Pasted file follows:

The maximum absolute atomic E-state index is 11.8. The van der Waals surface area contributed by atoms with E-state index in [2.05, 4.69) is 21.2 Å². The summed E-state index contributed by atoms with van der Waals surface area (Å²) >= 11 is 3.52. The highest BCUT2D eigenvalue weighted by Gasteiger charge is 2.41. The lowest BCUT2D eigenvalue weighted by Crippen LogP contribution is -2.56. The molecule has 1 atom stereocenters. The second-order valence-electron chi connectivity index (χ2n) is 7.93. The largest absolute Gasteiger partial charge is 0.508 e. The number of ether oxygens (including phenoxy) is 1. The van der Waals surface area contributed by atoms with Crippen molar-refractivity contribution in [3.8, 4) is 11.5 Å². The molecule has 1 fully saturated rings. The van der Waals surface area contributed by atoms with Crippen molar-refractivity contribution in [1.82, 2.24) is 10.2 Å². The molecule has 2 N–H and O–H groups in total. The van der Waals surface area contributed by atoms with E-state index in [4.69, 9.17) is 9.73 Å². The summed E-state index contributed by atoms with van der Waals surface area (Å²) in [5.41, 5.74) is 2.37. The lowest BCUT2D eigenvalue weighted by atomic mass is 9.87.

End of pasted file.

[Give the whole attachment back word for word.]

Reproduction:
The maximum absolute atomic E-state index is 11.8. The van der Waals surface area contributed by atoms with E-state index in [2.05, 4.69) is 21.2 Å². The summed E-state index contributed by atoms with van der Waals surface area (Å²) >= 11 is 3.52. The highest BCUT2D eigenvalue weighted by Gasteiger charge is 2.41. The lowest BCUT2D eigenvalue weighted by Crippen LogP contribution is -2.56. The molecule has 1 atom stereocenters. The second-order valence-electron chi connectivity index (χ2n) is 7.93. The largest absolute Gasteiger partial charge is 0.508 e. The number of ether oxygens (including phenoxy) is 1. The van der Waals surface area contributed by atoms with Crippen molar-refractivity contribution in [3.8, 4) is 11.5 Å². The molecule has 1 fully saturated rings. The van der Waals surface area contributed by atoms with Crippen molar-refractivity contribution in [1.82, 2.24) is 10.2 Å². The molecule has 2 N–H and O–H groups in total. The van der Waals surface area contributed by atoms with E-state index in [4.69, 9.17) is 9.73 Å². The summed E-state index contributed by atoms with van der Waals surface area (Å²) in [5.41, 5.74) is 2.37. The lowest BCUT2D eigenvalue weighted by atomic mass is 9.87.